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Robinson and McGuinness clash over Orange Order parades

The leaders of Northern Ireland's powersharing government were at loggerheads today over loyal order parades.

First Minister Peter Robinson hit out at comments by deputy First Minister Martin McGuinness who said the Orange Order had yet to make an effort to support a lasting peace.

Mr McGuinness warned that republicans could not be expected to permanently steward loyalist parades that passed through Catholic areas in the face of local opposition.

But Mr Robinson said republicans had contributed to parade tensions and called on Sinn Fein to promote a tolerance of loyal order parades.

"The comments by Martin McGuinness are an abdication of leadership by Sinn Fein on the parades issue," he said.

"His comments totally ignore the fact that Sinn Fein has a legacy of opposing and organising protests against loyal order parades right across Northern Ireland.

"The loyal orders are an integral part of our culture but there is intolerance towards parades by many in the nationalist and republican community.

"Rather than play to the gallery, Martin McGuinness should demonstrate leadership by promoting greater tolerance and respect of parades.

"This is the kind of maturity which will be required if we are to see a resolution to the parades issue."

Yesterday Mr McGuinness said that hundreds of Orange Order parades took place each year, but only a handful now caused controversy.

He said, however, the Order had to act to defuse tensions as other groups including republicans, loyalists and political parties had done during the peace process.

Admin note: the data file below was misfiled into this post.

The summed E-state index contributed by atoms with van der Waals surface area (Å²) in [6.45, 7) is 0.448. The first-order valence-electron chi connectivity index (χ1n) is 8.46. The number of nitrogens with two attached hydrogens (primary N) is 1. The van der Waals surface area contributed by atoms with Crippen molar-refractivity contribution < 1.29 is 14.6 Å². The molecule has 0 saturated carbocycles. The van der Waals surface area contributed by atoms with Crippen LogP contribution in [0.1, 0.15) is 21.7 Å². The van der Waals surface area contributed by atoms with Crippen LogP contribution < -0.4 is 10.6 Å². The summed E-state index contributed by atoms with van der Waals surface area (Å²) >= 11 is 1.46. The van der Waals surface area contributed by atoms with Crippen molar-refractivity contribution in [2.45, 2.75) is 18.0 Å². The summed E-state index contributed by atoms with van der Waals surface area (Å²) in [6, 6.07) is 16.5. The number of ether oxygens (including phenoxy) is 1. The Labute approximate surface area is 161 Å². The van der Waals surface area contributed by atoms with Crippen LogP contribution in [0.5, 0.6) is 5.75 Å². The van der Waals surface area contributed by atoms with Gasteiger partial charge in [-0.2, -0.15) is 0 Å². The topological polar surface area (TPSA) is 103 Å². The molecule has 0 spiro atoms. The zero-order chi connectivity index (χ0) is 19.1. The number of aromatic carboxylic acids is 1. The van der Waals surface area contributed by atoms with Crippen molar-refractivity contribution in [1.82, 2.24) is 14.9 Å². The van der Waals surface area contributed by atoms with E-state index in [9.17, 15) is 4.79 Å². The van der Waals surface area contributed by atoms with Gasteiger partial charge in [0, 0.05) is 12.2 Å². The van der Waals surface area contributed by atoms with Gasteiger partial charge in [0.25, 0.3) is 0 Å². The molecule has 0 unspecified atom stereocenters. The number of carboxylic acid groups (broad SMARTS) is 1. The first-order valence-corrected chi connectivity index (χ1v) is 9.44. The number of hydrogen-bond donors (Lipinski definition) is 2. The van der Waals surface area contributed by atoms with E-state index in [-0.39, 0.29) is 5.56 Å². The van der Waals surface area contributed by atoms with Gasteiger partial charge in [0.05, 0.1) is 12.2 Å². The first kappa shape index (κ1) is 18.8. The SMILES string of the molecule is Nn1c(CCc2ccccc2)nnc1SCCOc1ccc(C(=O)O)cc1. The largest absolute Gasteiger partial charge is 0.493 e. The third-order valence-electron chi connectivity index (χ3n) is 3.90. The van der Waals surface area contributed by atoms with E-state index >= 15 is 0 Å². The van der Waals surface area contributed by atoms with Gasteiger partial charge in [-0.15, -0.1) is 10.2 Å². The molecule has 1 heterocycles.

"The days of republicans stretching ourselves and our communities to maintain calm in the face of sectarian provocation cannot last forever," he said.

"It is time for the issue of contested parades to be dealt with once and for all."

He added: "Anything less from the Orange Order is an abdication of their responsibility and will have to be viewed as such by both governments - and in such a scenario that means a clear statement from both that nationalist communities will no longer be subjected to these sorts of triumphalist parades and measures taken to ensure that this happens."

But Mr Robinson said there was an intolerant attitude towards parades and he called for Sinn Fein to work against it.

Mr Robinson added: "As leader of the largest unionist Party in Northern Ireland, I am gravely concerned that there appears to be a backward movement by republicans with regard to parading.

"There will be other parades taking place within coming weeks and months.

"Sinn Fein must take on their mantle of leadership and maturity if Northern Ireland is not to be dragged into the past with further displays of violence and intolerance."

Belfast Telegraph


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